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HD defined

For a TV to be considered HD Ready, it has to support the resolutions 480i/p, 576i/p, 720p and 1080i, in addition to supporting a picture ratio of 16:9 - that of a conventional widescreen set.

To add further complication, the first two of those resolutions aren't actually considered HDTV, but are rather EDTV (Enhanced Definition Television).

An unwritten part of the HD standard further suggests HDMI support to be an essential feature of a compliant set, because without it you'll be lost upon the arrival of HDCP (High-bandwidth Digital Content Protection).



Above: If you want to appreciate the HD splendour of Xbox 360 you'll need a TV that supports 720p resolution

Be sure, also, to consider the impact of 1080p - the additional resolution championed by PlayStation 3 that's also classifiably HD, but isn't actually supported by the majority of HDTVs. And then there's the native resolution of whichever...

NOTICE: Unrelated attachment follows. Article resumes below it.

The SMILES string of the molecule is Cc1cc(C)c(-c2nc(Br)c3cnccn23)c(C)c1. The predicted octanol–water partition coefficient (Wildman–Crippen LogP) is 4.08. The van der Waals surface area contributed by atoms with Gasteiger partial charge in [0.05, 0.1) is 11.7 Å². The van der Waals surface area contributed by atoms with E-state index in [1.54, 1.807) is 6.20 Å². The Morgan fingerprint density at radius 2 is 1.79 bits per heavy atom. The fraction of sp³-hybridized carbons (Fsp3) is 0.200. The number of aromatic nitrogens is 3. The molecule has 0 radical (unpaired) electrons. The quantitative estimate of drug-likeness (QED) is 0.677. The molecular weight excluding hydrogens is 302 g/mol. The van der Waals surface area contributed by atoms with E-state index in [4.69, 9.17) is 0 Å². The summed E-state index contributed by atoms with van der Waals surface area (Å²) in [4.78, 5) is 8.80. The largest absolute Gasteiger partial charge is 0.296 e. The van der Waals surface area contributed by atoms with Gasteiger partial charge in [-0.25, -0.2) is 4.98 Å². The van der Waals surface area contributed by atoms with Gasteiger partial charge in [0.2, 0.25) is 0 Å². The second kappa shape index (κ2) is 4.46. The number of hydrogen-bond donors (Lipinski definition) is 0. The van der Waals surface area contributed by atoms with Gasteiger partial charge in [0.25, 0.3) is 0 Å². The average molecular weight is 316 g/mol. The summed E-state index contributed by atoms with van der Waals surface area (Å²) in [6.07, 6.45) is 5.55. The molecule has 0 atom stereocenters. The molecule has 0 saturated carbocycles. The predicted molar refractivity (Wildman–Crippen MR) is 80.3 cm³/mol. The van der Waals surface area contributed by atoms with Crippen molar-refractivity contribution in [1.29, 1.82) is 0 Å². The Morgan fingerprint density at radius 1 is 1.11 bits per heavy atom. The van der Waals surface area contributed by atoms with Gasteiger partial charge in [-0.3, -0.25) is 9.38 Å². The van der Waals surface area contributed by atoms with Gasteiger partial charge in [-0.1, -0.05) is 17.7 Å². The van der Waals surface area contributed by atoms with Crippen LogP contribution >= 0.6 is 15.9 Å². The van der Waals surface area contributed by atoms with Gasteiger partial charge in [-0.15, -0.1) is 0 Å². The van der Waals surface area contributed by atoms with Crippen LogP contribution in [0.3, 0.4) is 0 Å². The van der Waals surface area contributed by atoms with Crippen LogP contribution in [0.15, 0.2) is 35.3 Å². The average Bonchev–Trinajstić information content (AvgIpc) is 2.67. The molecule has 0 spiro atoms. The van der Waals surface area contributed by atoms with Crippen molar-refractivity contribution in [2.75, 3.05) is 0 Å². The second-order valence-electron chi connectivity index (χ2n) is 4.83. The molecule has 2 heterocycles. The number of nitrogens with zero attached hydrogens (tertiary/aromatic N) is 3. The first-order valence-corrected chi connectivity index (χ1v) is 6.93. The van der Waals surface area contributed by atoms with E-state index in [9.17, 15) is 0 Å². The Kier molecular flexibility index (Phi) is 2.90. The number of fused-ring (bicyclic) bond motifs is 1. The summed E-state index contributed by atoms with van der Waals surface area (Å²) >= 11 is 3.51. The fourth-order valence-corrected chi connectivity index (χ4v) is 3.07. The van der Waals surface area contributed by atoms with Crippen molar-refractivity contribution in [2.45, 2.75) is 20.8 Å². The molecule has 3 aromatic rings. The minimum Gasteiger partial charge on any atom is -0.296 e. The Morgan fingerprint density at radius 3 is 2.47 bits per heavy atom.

Enough, already. Believe it or not, we still occupy a plug-and-play marketplace, but as you can see, the art of plugging two things together and actually having them play something is set to become quite arcane.

HD will happen (Sky officially launches its HD service this year; the US effectively kills analogue broadcasting in 2009), and no one wants to be left looking soft while others become crisp. The market may not be ready, but we have to be if we're to avoid that insufferable sensation of enjoying only half the experience we've had sold to us.

Let's start at the shallow end, with the tailored pristine visuals J Allard has long evangelised and which Xbox 360 can now produce. If you're thinking of the 'high definition' images put out by the progressive scan mode of PS2 and GameCube games, forget those - they're not HD as it stands today.

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